The general and technical program co-chairs of the 2010 Optical Fiber Communication Conference and Exposition and National Fiber Optic Engineers Conference (OFC/NFOEC) recently announced that this year's conference will be dedicated to Charles Kao, now retired from Standard Telecommunication Laboratories (STL) in the U.K. and Chinese University of Hong Kong. Kao won the 2009 Nobel Prize in Physics for his "groundbreaking achievements concerning the transmission of light in fibers for optical communication." He is known in the industry as the "Father of Fiber Optics" for determining a way to make light travel long distances over optical glass fiber, which today is the backbone for modern high-speed optical communications.
"Charles Kao sparked the optical fiber communications explosion," said Robert Jopson of Bell Labs, Alcatel-Lucent and one of this year's OFC/NFOEC technical program co-chairs. "Those of us in the industry were delighted to hear he won the Nobel Prize. It is a fitting tribute to dedicate the world's largest optical communications conference to the new Nobel laureate and ‘Father of Fiber Optics.' We have an exciting set of events planned to honor Dr. Kao."
Kao will be honored at the OFC/NFOEC Plenary and Awards Session on March 23 with a special address by Tingye Li, retired AT&T research scientist and lightwave communications pioneer. A special symposium on Kao's life and the influence of his work will be held March 24. The OFC/NFOEC Exhibit Hall will feature a video tribute to Kao in its Video Theater. The video is an interview with Kao in which he discusses how he and his staff at STL and ITT Corporation researched the potential use of optical fibers as a communications technology and the challenges they faced. The video will be shown daily at noon, March 23 – 25.
Kao received his Ph.D. in 1965 from University College London. Beginning in the early 1960s, he worked at STL in Harlow, England, where he performed his pioneering research on fiber optics. In 1966, with colleague George Hockman, Kao presented and published his results on studies of long-distance transmission of light over fiber optic cables. They showed that it should be possible to purify silica sufficiently to make signal transmission over glass fibers practical. The first ultrapure fiber was successfully fabricated by Corning, Inc. just four years later, in 1970. Today, fiber optic cables are the backbone of broadband communications – and, with amplification, a single fiber can carry optical signals between any two points on the globe.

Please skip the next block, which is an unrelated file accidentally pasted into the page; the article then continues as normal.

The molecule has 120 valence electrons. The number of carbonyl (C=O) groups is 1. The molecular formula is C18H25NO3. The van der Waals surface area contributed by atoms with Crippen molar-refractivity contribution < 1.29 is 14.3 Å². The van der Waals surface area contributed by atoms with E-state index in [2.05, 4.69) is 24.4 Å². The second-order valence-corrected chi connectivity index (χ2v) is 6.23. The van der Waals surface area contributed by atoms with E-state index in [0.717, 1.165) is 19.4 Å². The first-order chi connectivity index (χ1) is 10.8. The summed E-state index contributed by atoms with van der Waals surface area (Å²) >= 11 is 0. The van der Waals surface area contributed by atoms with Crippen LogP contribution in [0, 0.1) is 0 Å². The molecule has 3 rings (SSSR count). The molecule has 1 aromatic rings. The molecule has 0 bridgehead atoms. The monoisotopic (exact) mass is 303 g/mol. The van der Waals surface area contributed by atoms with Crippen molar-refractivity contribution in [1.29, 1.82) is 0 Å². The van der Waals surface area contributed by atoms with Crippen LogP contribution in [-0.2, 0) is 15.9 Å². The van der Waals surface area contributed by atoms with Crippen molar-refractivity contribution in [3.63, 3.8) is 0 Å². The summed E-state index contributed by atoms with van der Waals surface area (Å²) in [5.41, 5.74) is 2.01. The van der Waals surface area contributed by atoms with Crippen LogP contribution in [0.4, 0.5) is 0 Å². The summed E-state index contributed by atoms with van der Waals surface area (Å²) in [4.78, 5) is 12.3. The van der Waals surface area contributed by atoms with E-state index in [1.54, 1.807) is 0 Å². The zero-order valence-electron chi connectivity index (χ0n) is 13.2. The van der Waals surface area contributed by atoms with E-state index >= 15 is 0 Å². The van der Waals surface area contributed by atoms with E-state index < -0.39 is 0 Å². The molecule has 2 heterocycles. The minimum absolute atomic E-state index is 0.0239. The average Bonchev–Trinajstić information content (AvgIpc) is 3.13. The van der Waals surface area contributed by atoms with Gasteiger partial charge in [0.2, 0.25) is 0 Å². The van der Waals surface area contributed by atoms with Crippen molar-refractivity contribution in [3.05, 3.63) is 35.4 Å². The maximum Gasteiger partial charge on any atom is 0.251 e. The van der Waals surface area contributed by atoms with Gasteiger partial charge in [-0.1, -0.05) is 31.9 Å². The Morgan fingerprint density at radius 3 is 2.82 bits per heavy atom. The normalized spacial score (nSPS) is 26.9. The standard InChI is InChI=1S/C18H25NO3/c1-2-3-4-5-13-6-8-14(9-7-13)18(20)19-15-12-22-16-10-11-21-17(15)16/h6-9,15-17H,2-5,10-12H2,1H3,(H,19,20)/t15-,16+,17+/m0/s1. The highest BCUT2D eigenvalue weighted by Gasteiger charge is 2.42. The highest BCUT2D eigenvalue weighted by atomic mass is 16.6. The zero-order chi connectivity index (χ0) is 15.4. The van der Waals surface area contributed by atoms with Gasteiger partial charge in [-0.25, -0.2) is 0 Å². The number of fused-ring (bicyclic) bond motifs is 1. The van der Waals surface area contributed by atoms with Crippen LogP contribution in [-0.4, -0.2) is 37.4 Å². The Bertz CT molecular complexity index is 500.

Since 1979, the Optical Fiber Communication Conference and Exposition (OFC) has provided an annual backdrop for the optical communications field to network and share research and innovations. In 2004, OFC joined forces with the National Fiber Optic Engineers Conference (NFOEC), creating the largest and most comprehensive international event for optical communications. By combining an exposition of approximately 500 companies with a unique program of peer-reviewed technical programming and special focused educational sessions, OFC/NFOEC provides an unparalleled opportunity, reaching every audience from service providers to optical equipment manufacturers and beyond.
OFC/NFOEC, is managed by the Optical Society (OSA) and co-sponsored by OSA, the Institute of Electrical and Electronics Engineers/Communications Society (IEEE/ComSoc) and the Institute of Electrical and Electronics Engineers Photonics Society. Acting as non-financial technical co-sponsor is Telcordia Technologies, Inc. For more information, visit www.ofcnfoec.org,